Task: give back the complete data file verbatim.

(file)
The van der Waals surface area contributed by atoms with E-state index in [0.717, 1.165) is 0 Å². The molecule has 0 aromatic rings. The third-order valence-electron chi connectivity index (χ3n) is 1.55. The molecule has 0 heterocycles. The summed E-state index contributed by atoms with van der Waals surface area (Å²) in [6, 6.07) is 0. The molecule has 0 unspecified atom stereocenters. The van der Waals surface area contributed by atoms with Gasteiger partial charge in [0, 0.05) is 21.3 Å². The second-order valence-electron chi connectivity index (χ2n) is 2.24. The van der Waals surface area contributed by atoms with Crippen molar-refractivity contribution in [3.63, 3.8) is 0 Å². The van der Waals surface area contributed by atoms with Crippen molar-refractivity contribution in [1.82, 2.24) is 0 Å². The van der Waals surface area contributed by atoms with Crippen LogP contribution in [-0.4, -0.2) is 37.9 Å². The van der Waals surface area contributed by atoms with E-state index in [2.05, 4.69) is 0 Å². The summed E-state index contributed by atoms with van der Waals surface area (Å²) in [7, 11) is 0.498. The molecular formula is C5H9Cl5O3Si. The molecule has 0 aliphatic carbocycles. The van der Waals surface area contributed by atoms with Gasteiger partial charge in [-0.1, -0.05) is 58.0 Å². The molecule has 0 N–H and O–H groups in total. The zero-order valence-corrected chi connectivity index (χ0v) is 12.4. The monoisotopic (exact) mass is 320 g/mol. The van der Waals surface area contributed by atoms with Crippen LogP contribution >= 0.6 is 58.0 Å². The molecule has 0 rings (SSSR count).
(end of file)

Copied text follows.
The van der Waals surface area contributed by atoms with E-state index in [0.717, 1.165) is 0 Å². The molecule has 0 aromatic rings. The third-order valence-electron chi connectivity index (χ3n) is 1.55. The molecule has 0 heterocycles. The summed E-state index contributed by atoms with van der Waals surface area (Å²) in [6, 6.07) is 0. The molecule has 0 unspecified atom stereocenters. The van der Waals surface area contributed by atoms with Gasteiger partial charge in [0, 0.05) is 21.3 Å². The second-order valence-electron chi connectivity index (χ2n) is 2.24. The van der Waals surface area contributed by atoms with Crippen molar-refractivity contribution in [3.63, 3.8) is 0 Å². The van der Waals surface area contributed by atoms with Crippen molar-refractivity contribution in [1.82, 2.24) is 0 Å². The van der Waals surface area contributed by atoms with Crippen LogP contribution in [-0.4, -0.2) is 37.9 Å². The van der Waals surface area contributed by atoms with E-state index in [2.05, 4.69) is 0 Å². The summed E-state index contributed by atoms with van der Waals surface area (Å²) in [7, 11) is 0.498. The molecular formula is C5H9Cl5O3Si. The molecule has 0 aliphatic carbocycles. The van der Waals surface area contributed by atoms with Gasteiger partial charge in [-0.1, -0.05) is 58.0 Å². The molecule has 0 N–H and O–H groups in total. The zero-order valence-corrected chi connectivity index (χ0v) is 12.4. The monoisotopic (exact) mass is 320 g/mol. The van der Waals surface area contributed by atoms with Crippen LogP contribution >= 0.6 is 58.0 Å². The molecule has 0 rings (SSSR count).